Spinoza
Spinoza
Practical Philosophy
Translated by Robert Hurley


Spinoza's theoretical philosophy is one of the most radical attempts to construct a pure ontology with a single infinite substance. This book, which presents Spinoza's main ideas in dictionary form, has as its subject the opposition between ethics and morality, and the link between ethical and ontological propositions. His ethics is an ethology, rather than a moral science. Attention has been drawn to Spinoza by deep ecologists such as Arne Naess, the Norwegian philosopher; and this reading of Spinoza by Deleuze lends itself to a radical ecological ethic. As Robert Hurley says in his introduction, "Deleuze opens us to the idea that the elements of the different individuals we compose may be nonhuman within us. One wonders, finally, whether Man might be defined as a territory, a set of boundaries, a limit on existence."

Gilles Deleuze, known for his inquiries into desire, language, politics, and power, finds a kinship between Spinoza and Nietzsche. He writes, ""Spinoza did not believe in hope or even in courage; he believed only in joy and in vision . . . he more than any other gave me the feeling of a gust of air from behind each time I read him, of a witch's broom that he makes one mount.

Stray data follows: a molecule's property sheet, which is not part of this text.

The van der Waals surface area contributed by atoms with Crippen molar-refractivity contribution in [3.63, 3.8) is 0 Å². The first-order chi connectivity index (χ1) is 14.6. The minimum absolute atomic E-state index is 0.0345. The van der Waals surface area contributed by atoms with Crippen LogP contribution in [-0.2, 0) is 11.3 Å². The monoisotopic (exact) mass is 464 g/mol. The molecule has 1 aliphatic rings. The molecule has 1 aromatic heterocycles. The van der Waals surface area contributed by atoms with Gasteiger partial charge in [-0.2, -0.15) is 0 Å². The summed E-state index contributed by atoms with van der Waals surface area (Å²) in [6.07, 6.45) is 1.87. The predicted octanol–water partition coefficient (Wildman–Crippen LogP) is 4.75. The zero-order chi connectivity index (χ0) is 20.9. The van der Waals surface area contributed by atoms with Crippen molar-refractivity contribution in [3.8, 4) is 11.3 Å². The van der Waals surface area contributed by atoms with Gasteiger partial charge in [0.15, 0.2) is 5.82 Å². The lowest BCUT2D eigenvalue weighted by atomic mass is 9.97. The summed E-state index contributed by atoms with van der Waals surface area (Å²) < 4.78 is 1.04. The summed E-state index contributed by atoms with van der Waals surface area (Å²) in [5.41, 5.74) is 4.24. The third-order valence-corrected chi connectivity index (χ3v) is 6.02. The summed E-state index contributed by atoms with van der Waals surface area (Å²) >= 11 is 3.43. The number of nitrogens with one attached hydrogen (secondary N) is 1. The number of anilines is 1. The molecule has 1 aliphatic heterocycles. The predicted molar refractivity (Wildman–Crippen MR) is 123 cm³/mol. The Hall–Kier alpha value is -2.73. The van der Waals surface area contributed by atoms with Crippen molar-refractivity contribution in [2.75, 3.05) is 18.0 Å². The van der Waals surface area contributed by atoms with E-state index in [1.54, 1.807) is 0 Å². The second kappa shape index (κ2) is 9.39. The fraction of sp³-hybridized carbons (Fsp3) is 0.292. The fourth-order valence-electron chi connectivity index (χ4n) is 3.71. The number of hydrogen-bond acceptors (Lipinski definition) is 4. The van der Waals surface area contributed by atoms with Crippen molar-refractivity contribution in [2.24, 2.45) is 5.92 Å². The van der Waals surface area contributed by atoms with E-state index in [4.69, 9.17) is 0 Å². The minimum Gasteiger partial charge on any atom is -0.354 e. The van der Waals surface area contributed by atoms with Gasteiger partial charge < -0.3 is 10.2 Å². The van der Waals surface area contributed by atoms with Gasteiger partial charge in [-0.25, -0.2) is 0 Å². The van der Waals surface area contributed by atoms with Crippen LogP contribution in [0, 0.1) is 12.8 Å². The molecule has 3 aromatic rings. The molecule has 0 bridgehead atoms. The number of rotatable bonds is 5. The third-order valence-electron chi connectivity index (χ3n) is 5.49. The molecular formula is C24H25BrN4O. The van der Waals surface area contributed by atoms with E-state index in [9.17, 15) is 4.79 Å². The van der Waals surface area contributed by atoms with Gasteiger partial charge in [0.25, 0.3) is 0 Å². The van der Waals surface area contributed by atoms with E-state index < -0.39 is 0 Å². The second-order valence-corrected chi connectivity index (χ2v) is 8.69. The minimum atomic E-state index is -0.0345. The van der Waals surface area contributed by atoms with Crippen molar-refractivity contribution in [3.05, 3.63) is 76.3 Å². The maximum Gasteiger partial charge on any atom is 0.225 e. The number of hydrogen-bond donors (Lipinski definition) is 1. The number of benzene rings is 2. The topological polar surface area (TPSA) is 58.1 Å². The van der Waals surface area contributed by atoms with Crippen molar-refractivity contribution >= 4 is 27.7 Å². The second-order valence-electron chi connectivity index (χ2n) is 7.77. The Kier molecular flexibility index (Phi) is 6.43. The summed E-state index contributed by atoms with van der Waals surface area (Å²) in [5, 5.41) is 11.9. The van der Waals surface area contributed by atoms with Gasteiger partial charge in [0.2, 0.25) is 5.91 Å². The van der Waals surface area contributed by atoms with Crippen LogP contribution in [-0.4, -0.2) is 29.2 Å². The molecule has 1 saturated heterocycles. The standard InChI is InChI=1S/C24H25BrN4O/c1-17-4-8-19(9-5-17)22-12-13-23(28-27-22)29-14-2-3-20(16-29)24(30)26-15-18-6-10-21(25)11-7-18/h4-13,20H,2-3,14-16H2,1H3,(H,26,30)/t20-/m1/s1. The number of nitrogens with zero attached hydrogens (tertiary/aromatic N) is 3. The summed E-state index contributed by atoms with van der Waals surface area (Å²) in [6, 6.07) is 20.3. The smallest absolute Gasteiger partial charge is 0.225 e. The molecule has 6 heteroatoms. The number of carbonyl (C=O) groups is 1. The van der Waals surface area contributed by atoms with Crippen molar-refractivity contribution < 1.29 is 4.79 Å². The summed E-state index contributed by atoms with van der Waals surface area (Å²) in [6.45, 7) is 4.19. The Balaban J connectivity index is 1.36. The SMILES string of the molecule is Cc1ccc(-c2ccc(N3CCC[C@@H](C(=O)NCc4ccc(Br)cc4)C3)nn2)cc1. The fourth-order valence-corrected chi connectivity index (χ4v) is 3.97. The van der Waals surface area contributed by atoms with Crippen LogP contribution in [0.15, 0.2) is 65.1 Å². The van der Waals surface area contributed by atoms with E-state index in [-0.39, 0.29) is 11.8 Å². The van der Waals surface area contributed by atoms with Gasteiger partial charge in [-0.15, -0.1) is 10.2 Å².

Gilles Deleuze was a professor of philosophy at the University of Paris at Vincennes. Robert Hurley is the translator of Michel Foucault's History of Sexuality.

Title Spinoza
Subtitle Practical Philosophy
Translated by Robert Hurley
Publisher City Lights Publishers
Title First Published 01 April 1988
Format Paperback
Nb of pages 225 p.
ISBN-10 0872862186
ISBN-13 9780872862180
Publication Date 01 April 1988
Main content page count 225
Weight 16 oz.
List Price $12.95
 


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